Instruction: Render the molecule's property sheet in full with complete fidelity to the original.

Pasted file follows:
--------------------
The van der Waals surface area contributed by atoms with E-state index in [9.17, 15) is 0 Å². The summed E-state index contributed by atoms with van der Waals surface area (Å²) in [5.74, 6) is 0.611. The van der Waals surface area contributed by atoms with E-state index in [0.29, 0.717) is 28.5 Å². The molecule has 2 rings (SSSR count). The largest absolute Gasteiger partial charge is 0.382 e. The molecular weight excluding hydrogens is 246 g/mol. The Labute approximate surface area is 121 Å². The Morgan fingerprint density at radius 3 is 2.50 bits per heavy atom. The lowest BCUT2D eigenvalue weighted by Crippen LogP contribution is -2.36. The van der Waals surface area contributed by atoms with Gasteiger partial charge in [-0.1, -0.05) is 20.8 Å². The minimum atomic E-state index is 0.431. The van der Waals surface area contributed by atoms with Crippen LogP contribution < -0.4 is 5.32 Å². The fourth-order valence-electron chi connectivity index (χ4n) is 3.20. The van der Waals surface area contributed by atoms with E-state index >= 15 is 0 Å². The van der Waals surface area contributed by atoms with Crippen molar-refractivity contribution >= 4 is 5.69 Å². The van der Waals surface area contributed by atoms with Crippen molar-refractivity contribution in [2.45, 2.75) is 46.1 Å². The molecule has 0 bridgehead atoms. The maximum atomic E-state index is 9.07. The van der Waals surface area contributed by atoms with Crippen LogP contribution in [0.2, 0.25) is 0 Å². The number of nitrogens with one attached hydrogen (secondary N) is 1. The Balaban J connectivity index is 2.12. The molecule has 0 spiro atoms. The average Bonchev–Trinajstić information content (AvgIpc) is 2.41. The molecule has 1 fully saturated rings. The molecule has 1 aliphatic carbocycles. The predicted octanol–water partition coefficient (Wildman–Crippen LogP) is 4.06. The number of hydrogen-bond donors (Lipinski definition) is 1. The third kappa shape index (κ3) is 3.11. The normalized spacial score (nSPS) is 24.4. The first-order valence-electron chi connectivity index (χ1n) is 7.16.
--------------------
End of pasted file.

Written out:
The van der Waals surface area contributed by atoms with E-state index in [9.17, 15) is 0 Å². The summed E-state index contributed by atoms with van der Waals surface area (Å²) in [5.74, 6) is 0.611. The van der Waals surface area contributed by atoms with E-state index in [0.29, 0.717) is 28.5 Å². The molecule has 2 rings (SSSR count). The largest absolute Gasteiger partial charge is 0.382 e. The molecular weight excluding hydrogens is 246 g/mol. The Labute approximate surface area is 121 Å². The Morgan fingerprint density at radius 3 is 2.50 bits per heavy atom. The lowest BCUT2D eigenvalue weighted by Crippen LogP contribution is -2.36. The van der Waals surface area contributed by atoms with Gasteiger partial charge in [-0.1, -0.05) is 20.8 Å². The minimum atomic E-state index is 0.431. The van der Waals surface area contributed by atoms with Crippen LogP contribution < -0.4 is 5.32 Å². The fourth-order valence-electron chi connectivity index (χ4n) is 3.20. The van der Waals surface area contributed by atoms with E-state index >= 15 is 0 Å². The van der Waals surface area contributed by atoms with Crippen molar-refractivity contribution >= 4 is 5.69 Å². The van der Waals surface area contributed by atoms with Crippen molar-refractivity contribution in [2.45, 2.75) is 46.1 Å². The molecule has 0 bridgehead atoms. The maximum atomic E-state index is 9.07. The van der Waals surface area contributed by atoms with Crippen LogP contribution in [0.2, 0.25) is 0 Å². The number of nitrogens with one attached hydrogen (secondary N) is 1. The Balaban J connectivity index is 2.12. The molecule has 0 spiro atoms. The average Bonchev–Trinajstić information content (AvgIpc) is 2.41. The molecule has 1 fully saturated rings. The molecule has 1 aliphatic carbocycles. The predicted octanol–water partition coefficient (Wildman–Crippen LogP) is 4.06. The number of hydrogen-bond donors (Lipinski definition) is 1. The third kappa shape index (κ3) is 3.11. The normalized spacial score (nSPS) is 24.4. The first-order valence-electron chi connectivity index (χ1n) is 7.16.